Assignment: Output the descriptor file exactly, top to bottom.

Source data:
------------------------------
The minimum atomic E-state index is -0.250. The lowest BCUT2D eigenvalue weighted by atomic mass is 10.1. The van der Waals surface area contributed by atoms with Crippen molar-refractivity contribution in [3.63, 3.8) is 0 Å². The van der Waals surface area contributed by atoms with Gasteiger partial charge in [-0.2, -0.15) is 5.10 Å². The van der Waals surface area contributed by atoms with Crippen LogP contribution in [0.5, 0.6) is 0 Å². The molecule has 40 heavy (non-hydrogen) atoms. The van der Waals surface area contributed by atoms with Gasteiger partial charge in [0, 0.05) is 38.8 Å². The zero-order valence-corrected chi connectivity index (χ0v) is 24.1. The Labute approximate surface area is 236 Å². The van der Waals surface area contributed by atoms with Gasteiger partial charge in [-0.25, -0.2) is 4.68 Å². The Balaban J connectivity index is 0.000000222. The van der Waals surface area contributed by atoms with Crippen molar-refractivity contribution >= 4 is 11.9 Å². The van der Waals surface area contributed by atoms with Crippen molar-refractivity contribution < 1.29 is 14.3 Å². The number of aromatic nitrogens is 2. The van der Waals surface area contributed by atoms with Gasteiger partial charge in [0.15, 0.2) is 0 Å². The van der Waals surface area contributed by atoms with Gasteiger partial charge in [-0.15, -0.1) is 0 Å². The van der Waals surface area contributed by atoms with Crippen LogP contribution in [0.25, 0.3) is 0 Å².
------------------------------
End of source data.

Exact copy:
The minimum atomic E-state index is -0.250. The lowest BCUT2D eigenvalue weighted by atomic mass is 10.1. The van der Waals surface area contributed by atoms with Crippen molar-refractivity contribution in [3.63, 3.8) is 0 Å². The van der Waals surface area contributed by atoms with Gasteiger partial charge in [-0.2, -0.15) is 5.10 Å². The van der Waals surface area contributed by atoms with Crippen LogP contribution in [0.5, 0.6) is 0 Å². The molecule has 40 heavy (non-hydrogen) atoms. The van der Waals surface area contributed by atoms with Gasteiger partial charge in [0, 0.05) is 38.8 Å². The zero-order valence-corrected chi connectivity index (χ0v) is 24.1. The Labute approximate surface area is 236 Å². The van der Waals surface area contributed by atoms with Gasteiger partial charge in [-0.25, -0.2) is 4.68 Å². The Balaban J connectivity index is 0.000000222. The van der Waals surface area contributed by atoms with Crippen molar-refractivity contribution >= 4 is 11.9 Å². The van der Waals surface area contributed by atoms with Crippen molar-refractivity contribution < 1.29 is 14.3 Å². The number of aromatic nitrogens is 2. The van der Waals surface area contributed by atoms with Gasteiger partial charge in [0.15, 0.2) is 0 Å². The van der Waals surface area contributed by atoms with Gasteiger partial charge in [-0.15, -0.1) is 0 Å². The van der Waals surface area contributed by atoms with Crippen LogP contribution in [0.25, 0.3) is 0 Å².